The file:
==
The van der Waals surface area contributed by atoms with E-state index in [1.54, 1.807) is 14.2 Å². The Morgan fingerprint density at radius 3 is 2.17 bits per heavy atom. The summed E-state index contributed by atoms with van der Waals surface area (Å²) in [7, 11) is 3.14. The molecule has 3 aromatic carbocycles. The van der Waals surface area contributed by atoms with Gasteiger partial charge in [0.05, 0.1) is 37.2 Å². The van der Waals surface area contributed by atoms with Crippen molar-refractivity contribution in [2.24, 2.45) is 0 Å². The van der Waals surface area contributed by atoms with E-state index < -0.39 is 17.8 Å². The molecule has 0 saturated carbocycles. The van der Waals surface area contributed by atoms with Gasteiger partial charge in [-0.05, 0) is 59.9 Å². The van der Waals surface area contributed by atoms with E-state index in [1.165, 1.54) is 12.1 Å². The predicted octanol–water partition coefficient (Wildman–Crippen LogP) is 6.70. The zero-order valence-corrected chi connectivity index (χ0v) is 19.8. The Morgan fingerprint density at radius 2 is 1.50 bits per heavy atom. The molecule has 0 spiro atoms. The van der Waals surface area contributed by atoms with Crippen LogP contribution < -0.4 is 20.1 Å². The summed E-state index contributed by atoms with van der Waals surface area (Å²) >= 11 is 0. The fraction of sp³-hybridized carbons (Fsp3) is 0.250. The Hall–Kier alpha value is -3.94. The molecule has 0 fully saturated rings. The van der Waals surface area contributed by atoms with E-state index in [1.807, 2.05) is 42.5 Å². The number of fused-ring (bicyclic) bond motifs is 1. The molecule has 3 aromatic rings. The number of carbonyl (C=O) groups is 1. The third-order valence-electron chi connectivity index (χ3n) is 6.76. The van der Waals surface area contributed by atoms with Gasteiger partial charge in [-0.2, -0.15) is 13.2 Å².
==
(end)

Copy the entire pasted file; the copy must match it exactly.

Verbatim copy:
The van der Waals surface area contributed by atoms with E-state index in [1.54, 1.807) is 14.2 Å². The Morgan fingerprint density at radius 3 is 2.17 bits per heavy atom. The summed E-state index contributed by atoms with van der Waals surface area (Å²) in [7, 11) is 3.14. The molecule has 3 aromatic carbocycles. The van der Waals surface area contributed by atoms with Gasteiger partial charge in [0.05, 0.1) is 37.2 Å². The van der Waals surface area contributed by atoms with Crippen molar-refractivity contribution in [2.24, 2.45) is 0 Å². The van der Waals surface area contributed by atoms with E-state index < -0.39 is 17.8 Å². The molecule has 0 saturated carbocycles. The van der Waals surface area contributed by atoms with Gasteiger partial charge in [-0.05, 0) is 59.9 Å². The van der Waals surface area contributed by atoms with E-state index in [1.165, 1.54) is 12.1 Å². The predicted octanol–water partition coefficient (Wildman–Crippen LogP) is 6.70. The zero-order valence-corrected chi connectivity index (χ0v) is 19.8. The Morgan fingerprint density at radius 2 is 1.50 bits per heavy atom. The molecule has 0 spiro atoms. The van der Waals surface area contributed by atoms with Crippen LogP contribution < -0.4 is 20.1 Å². The summed E-state index contributed by atoms with van der Waals surface area (Å²) >= 11 is 0. The fraction of sp³-hybridized carbons (Fsp3) is 0.250. The Hall–Kier alpha value is -3.94. The molecule has 0 fully saturated rings. The van der Waals surface area contributed by atoms with E-state index in [1.807, 2.05) is 42.5 Å². The number of fused-ring (bicyclic) bond motifs is 1. The molecule has 3 aromatic rings. The number of carbonyl (C=O) groups is 1. The third-order valence-electron chi connectivity index (χ3n) is 6.76. The van der Waals surface area contributed by atoms with Gasteiger partial charge in [-0.2, -0.15) is 13.2 Å².